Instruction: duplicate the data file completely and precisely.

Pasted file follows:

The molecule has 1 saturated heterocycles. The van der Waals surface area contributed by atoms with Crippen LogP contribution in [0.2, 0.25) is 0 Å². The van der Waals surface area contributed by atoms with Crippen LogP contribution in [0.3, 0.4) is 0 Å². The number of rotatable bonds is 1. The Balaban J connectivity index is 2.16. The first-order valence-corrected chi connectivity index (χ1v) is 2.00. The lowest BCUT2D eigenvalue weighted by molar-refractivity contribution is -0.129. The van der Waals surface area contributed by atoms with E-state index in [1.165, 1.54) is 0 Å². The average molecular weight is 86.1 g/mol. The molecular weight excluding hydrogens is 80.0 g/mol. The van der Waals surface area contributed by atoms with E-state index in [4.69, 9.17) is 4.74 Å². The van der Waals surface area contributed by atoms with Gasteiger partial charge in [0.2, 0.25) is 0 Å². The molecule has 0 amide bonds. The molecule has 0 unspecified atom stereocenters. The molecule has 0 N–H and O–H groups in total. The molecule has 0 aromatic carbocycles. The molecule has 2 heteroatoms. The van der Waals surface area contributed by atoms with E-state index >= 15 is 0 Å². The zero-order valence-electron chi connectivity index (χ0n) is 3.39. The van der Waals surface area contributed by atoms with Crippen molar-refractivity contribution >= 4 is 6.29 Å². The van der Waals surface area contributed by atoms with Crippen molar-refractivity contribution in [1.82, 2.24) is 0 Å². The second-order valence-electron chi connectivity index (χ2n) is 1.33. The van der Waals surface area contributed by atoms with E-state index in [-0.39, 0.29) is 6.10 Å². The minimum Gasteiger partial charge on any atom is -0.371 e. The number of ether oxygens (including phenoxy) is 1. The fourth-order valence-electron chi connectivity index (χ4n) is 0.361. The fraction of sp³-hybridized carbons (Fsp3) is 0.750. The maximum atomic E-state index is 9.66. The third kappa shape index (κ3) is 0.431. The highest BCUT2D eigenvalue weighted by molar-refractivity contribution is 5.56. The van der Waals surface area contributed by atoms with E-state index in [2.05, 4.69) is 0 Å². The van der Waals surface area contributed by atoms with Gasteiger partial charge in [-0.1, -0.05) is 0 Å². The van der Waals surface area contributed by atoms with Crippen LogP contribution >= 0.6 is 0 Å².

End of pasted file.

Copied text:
The molecule has 1 saturated heterocycles. The van der Waals surface area contributed by atoms with Crippen LogP contribution in [0.2, 0.25) is 0 Å². The van der Waals surface area contributed by atoms with Crippen LogP contribution in [0.3, 0.4) is 0 Å². The number of rotatable bonds is 1. The Balaban J connectivity index is 2.16. The first-order valence-corrected chi connectivity index (χ1v) is 2.00. The lowest BCUT2D eigenvalue weighted by molar-refractivity contribution is -0.129. The van der Waals surface area contributed by atoms with E-state index in [1.165, 1.54) is 0 Å². The average molecular weight is 86.1 g/mol. The molecular weight excluding hydrogens is 80.0 g/mol. The van der Waals surface area contributed by atoms with E-state index in [4.69, 9.17) is 4.74 Å². The van der Waals surface area contributed by atoms with Gasteiger partial charge in [0.2, 0.25) is 0 Å². The molecule has 0 amide bonds. The molecule has 0 unspecified atom stereocenters. The molecule has 0 N–H and O–H groups in total. The molecule has 0 aromatic carbocycles. The molecule has 2 heteroatoms. The van der Waals surface area contributed by atoms with E-state index >= 15 is 0 Å². The zero-order valence-electron chi connectivity index (χ0n) is 3.39. The van der Waals surface area contributed by atoms with Crippen molar-refractivity contribution >= 4 is 6.29 Å². The van der Waals surface area contributed by atoms with Crippen molar-refractivity contribution in [1.82, 2.24) is 0 Å². The second-order valence-electron chi connectivity index (χ2n) is 1.33. The van der Waals surface area contributed by atoms with E-state index in [-0.39, 0.29) is 6.10 Å². The minimum Gasteiger partial charge on any atom is -0.371 e. The number of ether oxygens (including phenoxy) is 1. The fourth-order valence-electron chi connectivity index (χ4n) is 0.361. The fraction of sp³-hybridized carbons (Fsp3) is 0.750. The maximum atomic E-state index is 9.66. The third kappa shape index (κ3) is 0.431. The highest BCUT2D eigenvalue weighted by molar-refractivity contribution is 5.56. The van der Waals surface area contributed by atoms with E-state index in [2.05, 4.69) is 0 Å². The van der Waals surface area contributed by atoms with Gasteiger partial charge in [-0.1, -0.05) is 0 Å². The van der Waals surface area contributed by atoms with Crippen LogP contribution >= 0.6 is 0 Å².